Morpeth Camera club
Morpeth Camera Club held its annual photographic digital image knockout evening recently.
Steve McDonald led the presentation, and 90 photographs were submitted, with members having been invited to submit four digital images of their choice.
Mark Harrison, our digital projectionist, then entered the photographs into software allowing a computer to randomly select two images and project them at the same time on the screen.
The audience selected which image was to go into the next round until only two were left. In the event of a draw, Steve had the casting vote. No marks were awarded, and entries were anonymous until the final two were declared.
As usual, there was a wide range of interesting subjects, and although photographs appear at random, remarkably, two similar images can be pitched against each other. Alternatively, two very diverse images can appear side by side, meaning that any decision on which one is the better can only ever be subjective.
Pairings of colourful beach huts versus boat reflections, seabirds against old combine harvesters, gargoyles against a New York street scene, boiled eggs pitted against commemorative poppies at Ashington’s Woodhorn Museum and cloisters next to abstract coloured swirls highlighted the diversity of photographs submitted.
This is notoriously a very vocal evening, with groans as favourites are knocked out and laughter when a lone voter raises their arm, therefore declaring themselves to be the author.
Tension mounts as it becomes more and more difficult as each round commences, especially when two excellent images are pitted against each other.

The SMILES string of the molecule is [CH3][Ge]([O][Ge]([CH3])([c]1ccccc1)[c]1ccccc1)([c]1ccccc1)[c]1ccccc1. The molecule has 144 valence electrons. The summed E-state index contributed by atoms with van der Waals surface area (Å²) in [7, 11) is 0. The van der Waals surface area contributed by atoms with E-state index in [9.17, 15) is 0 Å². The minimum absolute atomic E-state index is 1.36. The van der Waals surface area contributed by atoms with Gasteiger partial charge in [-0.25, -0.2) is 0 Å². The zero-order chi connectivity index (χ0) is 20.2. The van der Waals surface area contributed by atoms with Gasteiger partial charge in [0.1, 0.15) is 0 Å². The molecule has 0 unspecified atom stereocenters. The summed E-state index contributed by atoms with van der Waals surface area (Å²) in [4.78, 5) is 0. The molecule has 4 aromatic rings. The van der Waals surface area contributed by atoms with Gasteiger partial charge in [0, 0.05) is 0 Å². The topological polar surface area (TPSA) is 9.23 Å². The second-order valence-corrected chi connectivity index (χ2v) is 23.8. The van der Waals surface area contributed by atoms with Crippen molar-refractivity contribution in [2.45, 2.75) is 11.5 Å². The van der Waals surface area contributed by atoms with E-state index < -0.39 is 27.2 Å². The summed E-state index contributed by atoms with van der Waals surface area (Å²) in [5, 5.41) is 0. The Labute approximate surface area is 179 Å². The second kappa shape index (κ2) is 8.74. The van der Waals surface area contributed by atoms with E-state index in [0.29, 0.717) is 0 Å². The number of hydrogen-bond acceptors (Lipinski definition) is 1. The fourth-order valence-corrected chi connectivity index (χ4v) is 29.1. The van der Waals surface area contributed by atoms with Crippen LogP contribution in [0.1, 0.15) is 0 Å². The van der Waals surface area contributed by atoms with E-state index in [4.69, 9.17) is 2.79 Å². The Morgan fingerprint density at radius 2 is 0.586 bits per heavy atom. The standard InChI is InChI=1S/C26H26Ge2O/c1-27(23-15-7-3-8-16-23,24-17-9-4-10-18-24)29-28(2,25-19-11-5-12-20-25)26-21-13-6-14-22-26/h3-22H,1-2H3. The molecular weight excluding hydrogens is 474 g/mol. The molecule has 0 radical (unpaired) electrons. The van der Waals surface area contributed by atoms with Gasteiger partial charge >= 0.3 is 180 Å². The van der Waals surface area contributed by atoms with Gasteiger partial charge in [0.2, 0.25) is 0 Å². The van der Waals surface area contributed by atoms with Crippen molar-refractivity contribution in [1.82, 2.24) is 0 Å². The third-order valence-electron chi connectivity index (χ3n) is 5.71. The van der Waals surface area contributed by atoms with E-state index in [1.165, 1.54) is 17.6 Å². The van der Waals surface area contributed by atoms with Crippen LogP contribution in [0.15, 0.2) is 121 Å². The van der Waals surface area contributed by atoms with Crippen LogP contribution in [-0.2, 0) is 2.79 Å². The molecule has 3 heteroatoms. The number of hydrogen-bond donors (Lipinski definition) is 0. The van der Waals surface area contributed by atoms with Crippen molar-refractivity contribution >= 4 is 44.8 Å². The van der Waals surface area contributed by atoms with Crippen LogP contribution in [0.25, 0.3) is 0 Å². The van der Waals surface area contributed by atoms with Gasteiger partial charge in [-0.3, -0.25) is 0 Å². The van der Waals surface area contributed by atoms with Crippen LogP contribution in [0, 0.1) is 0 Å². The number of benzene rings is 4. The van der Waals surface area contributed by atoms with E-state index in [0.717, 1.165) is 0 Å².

By round three, 16 images remained, including a beautiful pastel image of a pier in the mist, a stunning girl in a cage, cloisters in detailed monochrome, a blazing sunset over Skye, an almost-abstract shot of Birmingham Library, a study of iridescent pears and a moonlit Eiffel Tower amidstarburst street lights.
At the end of the final round, it was declared that in third place was a very detailed, excellent image entitled Autumn in Paris’ by John Thompson, a photograph taken at an unusual angle of Notre Dame.
Davy Bolam attained both second and first place, with a charming photo of a long-tailed tit and the image voted the best of the evening, ‘Leaf Litter’, a stunning study of autumn leaves in square format.
Chairman Glyn Trueman thanked Steve for presenting and counting, Mark for his expertise, and all members who contributed a varied selection of images, after which coffee was served, concluding another great night at the club.
Anyone is welcome to attend three meetings with no obligation to join the club. There is, however, a small cover charge for each visit.